Universities and businesses in Scotland is set to receive nearly £1.2 billion of pounds of research funding under the EU’s current research programme, new analysis has shown.
Official figures published this week show that Scotland has received over £201 million from the EU science fund since 2014, and is set to receive a total of £1.2 billion by 2020 if the UK votes to remain in the EU.
The funding allows scientists and businesses in Scotland to work together with partners across Europe to make major scientific breakthroughs, boosting jobs and the local economy.
The EU’s Horizon 2020 programme is the world’s largest ever international research programme, with a budget of £64bn running from 2014-2020
Figures published by the European Commission show universities and businesses in Scotland have received £201,107,249 from Horizon 2020 since 2014.
Key areas of research include the development of new industrial technologies, new cures to deadly diseases and tackling climate change. Over thirty projects across the UK are being funded into cancer research, for example.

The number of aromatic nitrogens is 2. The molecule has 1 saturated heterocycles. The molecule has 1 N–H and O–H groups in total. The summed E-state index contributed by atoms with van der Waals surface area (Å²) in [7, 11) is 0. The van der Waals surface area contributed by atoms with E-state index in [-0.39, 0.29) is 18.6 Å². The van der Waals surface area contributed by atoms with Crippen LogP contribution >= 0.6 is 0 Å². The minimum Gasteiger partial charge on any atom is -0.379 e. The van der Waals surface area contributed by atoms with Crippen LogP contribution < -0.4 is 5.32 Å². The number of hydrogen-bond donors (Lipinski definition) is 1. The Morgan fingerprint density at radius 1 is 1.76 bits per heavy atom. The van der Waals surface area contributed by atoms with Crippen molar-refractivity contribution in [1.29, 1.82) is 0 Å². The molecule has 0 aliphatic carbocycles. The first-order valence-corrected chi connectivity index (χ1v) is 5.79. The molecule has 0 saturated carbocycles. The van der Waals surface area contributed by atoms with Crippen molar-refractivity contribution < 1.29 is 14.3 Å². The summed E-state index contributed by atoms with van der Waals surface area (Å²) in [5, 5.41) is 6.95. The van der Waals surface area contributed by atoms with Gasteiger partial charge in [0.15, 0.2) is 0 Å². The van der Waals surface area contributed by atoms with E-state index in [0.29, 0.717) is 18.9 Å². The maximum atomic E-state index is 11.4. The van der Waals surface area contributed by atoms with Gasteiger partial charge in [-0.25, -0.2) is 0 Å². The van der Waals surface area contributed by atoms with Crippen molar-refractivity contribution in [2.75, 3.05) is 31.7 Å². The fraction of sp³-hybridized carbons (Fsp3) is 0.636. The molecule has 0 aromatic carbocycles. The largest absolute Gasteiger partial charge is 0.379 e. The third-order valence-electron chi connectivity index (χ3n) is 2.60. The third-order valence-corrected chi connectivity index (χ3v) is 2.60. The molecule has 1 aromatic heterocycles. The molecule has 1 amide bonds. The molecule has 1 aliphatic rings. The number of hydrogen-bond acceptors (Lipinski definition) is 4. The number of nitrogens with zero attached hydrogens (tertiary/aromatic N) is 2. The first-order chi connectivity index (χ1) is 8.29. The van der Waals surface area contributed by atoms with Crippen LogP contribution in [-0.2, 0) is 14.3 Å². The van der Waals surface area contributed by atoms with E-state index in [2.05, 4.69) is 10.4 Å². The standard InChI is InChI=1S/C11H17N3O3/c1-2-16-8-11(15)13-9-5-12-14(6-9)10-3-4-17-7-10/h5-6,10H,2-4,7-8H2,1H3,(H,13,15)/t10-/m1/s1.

Professor Sir Harry Burns, former Chief Medical Officer for Scotland and member of the Scotland Stronger In Europe Advisory Group, said:
“Scotland is a clear winner when it comes to European research funding – it is a major gain of our EU membership, which we can only secure by voting Remain on 23 June.
“This drives cutting-edge research into new technologies and medical treatments, which has a major positive knock-on impact on the economy.
“A vote to remain in Europe will secure this vital funding and enable our universities to carry on leading the way.”